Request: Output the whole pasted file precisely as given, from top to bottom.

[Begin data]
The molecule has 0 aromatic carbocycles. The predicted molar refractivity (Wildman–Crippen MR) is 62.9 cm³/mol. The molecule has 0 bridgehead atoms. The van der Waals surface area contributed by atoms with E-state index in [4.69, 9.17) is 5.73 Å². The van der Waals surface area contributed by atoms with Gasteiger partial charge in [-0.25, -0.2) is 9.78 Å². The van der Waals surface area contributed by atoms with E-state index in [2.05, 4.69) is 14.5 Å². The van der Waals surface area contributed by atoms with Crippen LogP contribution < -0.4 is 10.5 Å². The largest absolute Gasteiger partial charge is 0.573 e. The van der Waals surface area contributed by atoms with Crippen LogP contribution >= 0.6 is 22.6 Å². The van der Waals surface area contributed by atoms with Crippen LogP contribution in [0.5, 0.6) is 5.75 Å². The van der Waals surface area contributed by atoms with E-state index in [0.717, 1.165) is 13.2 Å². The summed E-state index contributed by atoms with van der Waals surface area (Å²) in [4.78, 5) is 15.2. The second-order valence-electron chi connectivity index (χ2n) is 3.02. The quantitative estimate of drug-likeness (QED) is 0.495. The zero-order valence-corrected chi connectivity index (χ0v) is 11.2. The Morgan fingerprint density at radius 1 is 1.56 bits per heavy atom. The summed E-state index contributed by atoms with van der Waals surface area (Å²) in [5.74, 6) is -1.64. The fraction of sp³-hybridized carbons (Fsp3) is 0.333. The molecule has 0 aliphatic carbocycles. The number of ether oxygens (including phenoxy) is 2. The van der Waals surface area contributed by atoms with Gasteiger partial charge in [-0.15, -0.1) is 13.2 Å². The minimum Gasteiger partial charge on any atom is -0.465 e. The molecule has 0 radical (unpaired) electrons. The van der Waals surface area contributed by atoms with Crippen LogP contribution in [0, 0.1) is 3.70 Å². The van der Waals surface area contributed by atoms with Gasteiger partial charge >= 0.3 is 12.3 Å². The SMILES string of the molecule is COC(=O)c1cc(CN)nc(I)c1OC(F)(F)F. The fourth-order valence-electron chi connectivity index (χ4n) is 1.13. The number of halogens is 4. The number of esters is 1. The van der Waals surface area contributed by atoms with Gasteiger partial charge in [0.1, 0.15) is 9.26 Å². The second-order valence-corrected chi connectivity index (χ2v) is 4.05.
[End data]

The molecule has 0 aromatic carbocycles. The predicted molar refractivity (Wildman–Crippen MR) is 62.9 cm³/mol. The molecule has 0 bridgehead atoms. The van der Waals surface area contributed by atoms with E-state index in [4.69, 9.17) is 5.73 Å². The van der Waals surface area contributed by atoms with Gasteiger partial charge in [-0.25, -0.2) is 9.78 Å². The van der Waals surface area contributed by atoms with E-state index in [2.05, 4.69) is 14.5 Å². The van der Waals surface area contributed by atoms with Crippen LogP contribution < -0.4 is 10.5 Å². The largest absolute Gasteiger partial charge is 0.573 e. The van der Waals surface area contributed by atoms with Crippen LogP contribution >= 0.6 is 22.6 Å². The van der Waals surface area contributed by atoms with Crippen LogP contribution in [0.5, 0.6) is 5.75 Å². The van der Waals surface area contributed by atoms with E-state index in [0.717, 1.165) is 13.2 Å². The summed E-state index contributed by atoms with van der Waals surface area (Å²) in [4.78, 5) is 15.2. The second-order valence-electron chi connectivity index (χ2n) is 3.02. The quantitative estimate of drug-likeness (QED) is 0.495. The zero-order valence-corrected chi connectivity index (χ0v) is 11.2. The Morgan fingerprint density at radius 1 is 1.56 bits per heavy atom. The summed E-state index contributed by atoms with van der Waals surface area (Å²) in [5.74, 6) is -1.64. The fraction of sp³-hybridized carbons (Fsp3) is 0.333. The molecule has 0 aliphatic carbocycles. The number of ether oxygens (including phenoxy) is 2. The van der Waals surface area contributed by atoms with Gasteiger partial charge in [-0.15, -0.1) is 13.2 Å². The minimum Gasteiger partial charge on any atom is -0.465 e. The molecule has 0 radical (unpaired) electrons. The van der Waals surface area contributed by atoms with Crippen LogP contribution in [0, 0.1) is 3.70 Å². The van der Waals surface area contributed by atoms with Gasteiger partial charge >= 0.3 is 12.3 Å². The SMILES string of the molecule is COC(=O)c1cc(CN)nc(I)c1OC(F)(F)F. The fourth-order valence-electron chi connectivity index (χ4n) is 1.13. The number of halogens is 4. The number of esters is 1. The van der Waals surface area contributed by atoms with Gasteiger partial charge in [0.1, 0.15) is 9.26 Å². The second-order valence-corrected chi connectivity index (χ2v) is 4.05.